Human sexuality prof a natural at mind reading

This semester, like every other semester, Malcolm Housson’s human sexuality class is big — 106 students big. In class, every Thursday, students see the enthusiastic professor teaching them the biology and psychology of sexuality.

The class is not so much about sex as it’s about high-interest topics like transgender sexuality, pre-natal sexual differentiation, gender identity disorders and sexual dysfunctions, among other things, Housson, a senior lecturer in the School of Behavioral and Brain Sciences, or BBS, said.

It is usually taken by juniors and seniors, has no pre-requisites and is offered every semester, he said. 

A majority of the students are biology majors or pre-med students, although some engineers taking the class is not uncommon, he said.

For the past 15 years, Housson has not only been teaching the human sexuality class but also runs a successful clinic of his own in downtown Dallas for children and adolescents with learning disorders and attention problems. He also teaches two additional classes — abnormal psychology and exceptional children, in spring and fall, respectively.

Steven Richards, a psychology senior, took all three classes that Housson teaches and interned at Housson’s practice for a summer. 

Richards said he found the human sexuality class interesting, particularly because of the additional guest speakers Housson brings in, and also because Housson himself is knowledgeable and can answer questions on his feet.

“He’s really good about bringing his experiences from his private practices into the class and being able to show from a practical standpoint what it changes,” he said. 

As a mentor, Housson is encouraging and taught him how to assess and evaluate children disorders in a private clinic setting, Richards said.

Housson earned his bachelors’ from UT Austin, a school with a population of 52,000 students back when he was a student. The adjustments he had to make coming from Eastland in west Texas, a town with a population of 3,500 people, were big.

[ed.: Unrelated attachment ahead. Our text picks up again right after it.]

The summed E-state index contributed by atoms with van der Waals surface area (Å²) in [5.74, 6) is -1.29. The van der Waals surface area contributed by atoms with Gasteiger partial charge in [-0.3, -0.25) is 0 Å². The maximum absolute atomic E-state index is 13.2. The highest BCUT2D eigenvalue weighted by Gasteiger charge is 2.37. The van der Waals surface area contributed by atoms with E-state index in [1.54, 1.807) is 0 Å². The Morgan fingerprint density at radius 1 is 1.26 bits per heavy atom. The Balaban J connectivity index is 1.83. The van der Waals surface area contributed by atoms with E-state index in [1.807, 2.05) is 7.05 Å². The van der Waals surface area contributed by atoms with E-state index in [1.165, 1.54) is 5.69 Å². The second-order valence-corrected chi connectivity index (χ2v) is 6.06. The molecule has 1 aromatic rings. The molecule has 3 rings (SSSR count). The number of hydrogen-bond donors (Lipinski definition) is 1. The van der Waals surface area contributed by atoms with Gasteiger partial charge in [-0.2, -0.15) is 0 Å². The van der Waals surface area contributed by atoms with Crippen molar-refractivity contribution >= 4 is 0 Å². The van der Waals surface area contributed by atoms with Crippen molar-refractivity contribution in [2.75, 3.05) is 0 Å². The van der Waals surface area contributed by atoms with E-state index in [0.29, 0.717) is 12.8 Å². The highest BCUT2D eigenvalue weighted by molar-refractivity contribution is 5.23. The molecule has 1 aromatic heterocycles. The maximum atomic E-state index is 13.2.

“There were only two red lights at the time, and I had 49 people in my high school class,” he said.

His psychology class in UT had between 300 and 400 people.

Housson majored in psychology at UT after a psychology class he took interested him in the working of the human mind. He then continued his education at UT Southwestern and started graduate school in 1991, eventually completing his doctoral degree in 1997. 

However, he didn’t want to always be a psychologist and until his sophomore year at UT, Housson had no idea of what his major would be.

“When I was a little boy I wanted to be a fireman, I remember,” he said. “I think as I grew older I was planning on doing pre-med and being a doctor. But I used to enjoy the psychology classes so much more than the basic sciences, and I enjoyed much more the (study of the) mind than the study of the body and biology and some of those classes.”

It was an uncle of his who inspired him to major in psychology. His uncle, who also practices family and couple relationship therapy in Dallas, got Housson interested in studying the mind. When he actually did well in his psychology classes at UT, he realized that this was what he wanted to do, that he was a natural at working with people, particularly kids. 

“It’s always been easy for me to interact with kids, and I think with children there’s also the challenge of relating to them but also working with parents,” he said. “There’s a dual challenge of working with the families and helping them to understand what the needs of their children are.”

Although he practices child psychology, Housson’s dissertation wasn’t very different from his uncle’s, and he worked on revising marriage and therapy rating scales for his dissertation. The chair of this research was Margaret Owen, who is now a professor in BBS.

Owen is a researcher and working together, she soon became Housson’s role model in graduate school.

With the demands on his time that he had, Housson was very organized and good with people, even in graduate school, Owen said.

“He was chief resident in his year, one of the best — he wouldn’t be chief resident among that group of highly skilled, highly qualified candidates there otherwise — and able to work with everybody,” she said.

On his own time, though, this professional clinical psychologist lets himself fall back into the uncomplicated, secure life of the young cowboy who grew up on a ranch, playing football and running track. 

“I grew up on a small ranch and going out to the ranch, and taking care of cattle, spending time out there and hunting, those are all very fond memories,” Housson said. 

Very soon, Housson will take his wife and four children on a vacation to his childhood ranch, where his mother still lives. 

“There’s a little creek that (my kids) like to go hiking on,” he said. “Now they’re developing fond memories as they grow up too.”

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